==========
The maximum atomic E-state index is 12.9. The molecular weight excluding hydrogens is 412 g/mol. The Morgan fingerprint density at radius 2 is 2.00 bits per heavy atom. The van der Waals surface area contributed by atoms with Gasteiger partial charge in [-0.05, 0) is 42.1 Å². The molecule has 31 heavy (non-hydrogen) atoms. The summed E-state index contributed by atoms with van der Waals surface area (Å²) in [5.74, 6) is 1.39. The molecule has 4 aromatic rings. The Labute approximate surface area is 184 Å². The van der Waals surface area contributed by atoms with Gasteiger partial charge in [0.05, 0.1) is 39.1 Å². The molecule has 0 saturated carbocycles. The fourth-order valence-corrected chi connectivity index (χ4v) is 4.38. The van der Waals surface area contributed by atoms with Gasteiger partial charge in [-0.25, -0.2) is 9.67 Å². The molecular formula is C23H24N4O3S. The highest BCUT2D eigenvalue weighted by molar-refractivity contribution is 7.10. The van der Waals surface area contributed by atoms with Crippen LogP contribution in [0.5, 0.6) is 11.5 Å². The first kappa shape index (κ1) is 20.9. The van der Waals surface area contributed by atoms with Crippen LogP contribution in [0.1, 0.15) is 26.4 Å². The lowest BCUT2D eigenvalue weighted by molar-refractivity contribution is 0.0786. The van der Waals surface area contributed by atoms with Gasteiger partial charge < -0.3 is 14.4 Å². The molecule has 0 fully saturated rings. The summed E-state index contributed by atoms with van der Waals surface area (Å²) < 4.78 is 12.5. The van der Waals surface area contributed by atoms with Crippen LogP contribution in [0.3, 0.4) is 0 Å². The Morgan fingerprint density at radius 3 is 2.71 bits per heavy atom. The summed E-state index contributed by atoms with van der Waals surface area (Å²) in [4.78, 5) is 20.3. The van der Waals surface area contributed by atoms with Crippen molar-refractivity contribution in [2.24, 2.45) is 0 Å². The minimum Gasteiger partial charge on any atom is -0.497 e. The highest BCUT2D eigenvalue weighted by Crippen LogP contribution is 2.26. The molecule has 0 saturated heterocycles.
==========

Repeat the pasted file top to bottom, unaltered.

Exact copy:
The maximum atomic E-state index is 12.9. The molecular weight excluding hydrogens is 412 g/mol. The Morgan fingerprint density at radius 2 is 2.00 bits per heavy atom. The van der Waals surface area contributed by atoms with Gasteiger partial charge in [-0.05, 0) is 42.1 Å². The molecule has 31 heavy (non-hydrogen) atoms. The summed E-state index contributed by atoms with van der Waals surface area (Å²) in [5.74, 6) is 1.39. The molecule has 4 aromatic rings. The Labute approximate surface area is 184 Å². The van der Waals surface area contributed by atoms with Gasteiger partial charge in [0.05, 0.1) is 39.1 Å². The molecule has 0 saturated carbocycles. The fourth-order valence-corrected chi connectivity index (χ4v) is 4.38. The van der Waals surface area contributed by atoms with Gasteiger partial charge in [-0.25, -0.2) is 9.67 Å². The molecular formula is C23H24N4O3S. The highest BCUT2D eigenvalue weighted by molar-refractivity contribution is 7.10. The van der Waals surface area contributed by atoms with Crippen LogP contribution in [0.5, 0.6) is 11.5 Å². The first kappa shape index (κ1) is 20.9. The van der Waals surface area contributed by atoms with Crippen LogP contribution in [0.1, 0.15) is 26.4 Å². The lowest BCUT2D eigenvalue weighted by molar-refractivity contribution is 0.0786. The van der Waals surface area contributed by atoms with Gasteiger partial charge < -0.3 is 14.4 Å². The molecule has 0 fully saturated rings. The summed E-state index contributed by atoms with van der Waals surface area (Å²) < 4.78 is 12.5. The van der Waals surface area contributed by atoms with Crippen LogP contribution in [0.3, 0.4) is 0 Å². The Morgan fingerprint density at radius 3 is 2.71 bits per heavy atom. The summed E-state index contributed by atoms with van der Waals surface area (Å²) in [4.78, 5) is 20.3. The van der Waals surface area contributed by atoms with Crippen molar-refractivity contribution in [2.24, 2.45) is 0 Å². The minimum Gasteiger partial charge on any atom is -0.497 e. The highest BCUT2D eigenvalue weighted by Crippen LogP contribution is 2.26. The molecule has 0 saturated heterocycles.